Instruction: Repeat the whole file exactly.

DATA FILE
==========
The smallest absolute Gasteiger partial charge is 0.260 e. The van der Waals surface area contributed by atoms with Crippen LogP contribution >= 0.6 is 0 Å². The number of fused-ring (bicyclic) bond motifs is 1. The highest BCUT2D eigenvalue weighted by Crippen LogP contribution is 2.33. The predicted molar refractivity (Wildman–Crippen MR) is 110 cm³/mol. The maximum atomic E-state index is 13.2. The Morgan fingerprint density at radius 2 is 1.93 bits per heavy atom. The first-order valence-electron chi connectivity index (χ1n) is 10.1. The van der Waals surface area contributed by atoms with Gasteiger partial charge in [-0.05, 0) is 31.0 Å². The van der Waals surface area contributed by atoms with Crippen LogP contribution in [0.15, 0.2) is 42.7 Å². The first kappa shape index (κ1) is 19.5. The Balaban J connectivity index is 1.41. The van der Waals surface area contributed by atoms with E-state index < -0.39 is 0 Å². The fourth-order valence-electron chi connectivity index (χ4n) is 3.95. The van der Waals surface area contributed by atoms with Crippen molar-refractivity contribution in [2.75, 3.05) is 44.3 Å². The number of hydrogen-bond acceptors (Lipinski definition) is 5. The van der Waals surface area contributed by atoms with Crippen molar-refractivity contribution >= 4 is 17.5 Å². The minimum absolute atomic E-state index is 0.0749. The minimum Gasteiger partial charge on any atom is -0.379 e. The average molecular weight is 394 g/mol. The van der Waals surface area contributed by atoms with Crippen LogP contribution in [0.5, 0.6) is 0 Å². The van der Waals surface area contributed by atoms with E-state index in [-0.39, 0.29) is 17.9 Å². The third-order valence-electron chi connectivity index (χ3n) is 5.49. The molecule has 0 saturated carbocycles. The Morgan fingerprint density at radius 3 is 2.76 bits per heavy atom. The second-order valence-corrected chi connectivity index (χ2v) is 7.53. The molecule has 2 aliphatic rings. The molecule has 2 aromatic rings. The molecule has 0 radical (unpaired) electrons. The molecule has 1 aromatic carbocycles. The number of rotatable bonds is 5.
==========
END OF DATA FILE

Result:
The smallest absolute Gasteiger partial charge is 0.260 e. The van der Waals surface area contributed by atoms with Crippen LogP contribution >= 0.6 is 0 Å². The number of fused-ring (bicyclic) bond motifs is 1. The highest BCUT2D eigenvalue weighted by Crippen LogP contribution is 2.33. The predicted molar refractivity (Wildman–Crippen MR) is 110 cm³/mol. The maximum atomic E-state index is 13.2. The Morgan fingerprint density at radius 2 is 1.93 bits per heavy atom. The first-order valence-electron chi connectivity index (χ1n) is 10.1. The van der Waals surface area contributed by atoms with Gasteiger partial charge in [-0.05, 0) is 31.0 Å². The van der Waals surface area contributed by atoms with Crippen LogP contribution in [0.15, 0.2) is 42.7 Å². The first kappa shape index (κ1) is 19.5. The Balaban J connectivity index is 1.41. The van der Waals surface area contributed by atoms with E-state index < -0.39 is 0 Å². The fourth-order valence-electron chi connectivity index (χ4n) is 3.95. The van der Waals surface area contributed by atoms with Crippen molar-refractivity contribution in [2.75, 3.05) is 44.3 Å². The number of hydrogen-bond acceptors (Lipinski definition) is 5. The van der Waals surface area contributed by atoms with Crippen molar-refractivity contribution >= 4 is 17.5 Å². The minimum absolute atomic E-state index is 0.0749. The minimum Gasteiger partial charge on any atom is -0.379 e. The average molecular weight is 394 g/mol. The van der Waals surface area contributed by atoms with Crippen LogP contribution in [0.5, 0.6) is 0 Å². The van der Waals surface area contributed by atoms with E-state index in [-0.39, 0.29) is 17.9 Å². The third-order valence-electron chi connectivity index (χ3n) is 5.49. The molecule has 0 saturated carbocycles. The Morgan fingerprint density at radius 3 is 2.76 bits per heavy atom. The second-order valence-corrected chi connectivity index (χ2v) is 7.53. The molecule has 2 aliphatic rings. The molecule has 2 aromatic rings. The molecule has 0 radical (unpaired) electrons. The molecule has 1 aromatic carbocycles. The number of rotatable bonds is 5.